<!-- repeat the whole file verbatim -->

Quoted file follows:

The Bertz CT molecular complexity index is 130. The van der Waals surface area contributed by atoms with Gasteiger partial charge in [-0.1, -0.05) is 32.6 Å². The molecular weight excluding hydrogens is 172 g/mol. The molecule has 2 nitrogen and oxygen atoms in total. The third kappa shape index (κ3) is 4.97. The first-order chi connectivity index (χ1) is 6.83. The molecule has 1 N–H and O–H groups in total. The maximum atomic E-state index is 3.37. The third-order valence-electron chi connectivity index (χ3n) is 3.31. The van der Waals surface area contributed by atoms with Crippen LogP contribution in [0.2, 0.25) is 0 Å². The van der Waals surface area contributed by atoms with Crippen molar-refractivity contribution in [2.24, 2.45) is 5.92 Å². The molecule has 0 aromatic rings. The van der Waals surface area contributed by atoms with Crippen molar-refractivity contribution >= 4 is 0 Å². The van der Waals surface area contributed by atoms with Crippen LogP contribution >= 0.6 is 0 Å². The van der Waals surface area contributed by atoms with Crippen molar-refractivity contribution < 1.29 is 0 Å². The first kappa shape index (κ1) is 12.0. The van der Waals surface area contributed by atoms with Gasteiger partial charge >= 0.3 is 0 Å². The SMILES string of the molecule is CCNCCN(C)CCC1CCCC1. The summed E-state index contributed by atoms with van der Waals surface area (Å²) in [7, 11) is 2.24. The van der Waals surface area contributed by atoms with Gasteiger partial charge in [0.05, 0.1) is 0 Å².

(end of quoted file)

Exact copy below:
The Bertz CT molecular complexity index is 130. The van der Waals surface area contributed by atoms with Gasteiger partial charge in [-0.1, -0.05) is 32.6 Å². The molecular weight excluding hydrogens is 172 g/mol. The molecule has 2 nitrogen and oxygen atoms in total. The third kappa shape index (κ3) is 4.97. The first-order chi connectivity index (χ1) is 6.83. The molecule has 1 N–H and O–H groups in total. The maximum atomic E-state index is 3.37. The third-order valence-electron chi connectivity index (χ3n) is 3.31. The van der Waals surface area contributed by atoms with Crippen LogP contribution in [0.2, 0.25) is 0 Å². The van der Waals surface area contributed by atoms with Crippen molar-refractivity contribution in [2.24, 2.45) is 5.92 Å². The molecule has 0 aromatic rings. The van der Waals surface area contributed by atoms with Crippen molar-refractivity contribution >= 4 is 0 Å². The van der Waals surface area contributed by atoms with Crippen LogP contribution >= 0.6 is 0 Å². The van der Waals surface area contributed by atoms with Crippen molar-refractivity contribution < 1.29 is 0 Å². The first kappa shape index (κ1) is 12.0. The van der Waals surface area contributed by atoms with Gasteiger partial charge >= 0.3 is 0 Å². The SMILES string of the molecule is CCNCCN(C)CCC1CCCC1. The summed E-state index contributed by atoms with van der Waals surface area (Å²) in [7, 11) is 2.24. The van der Waals surface area contributed by atoms with Gasteiger partial charge in [0.05, 0.1) is 0 Å².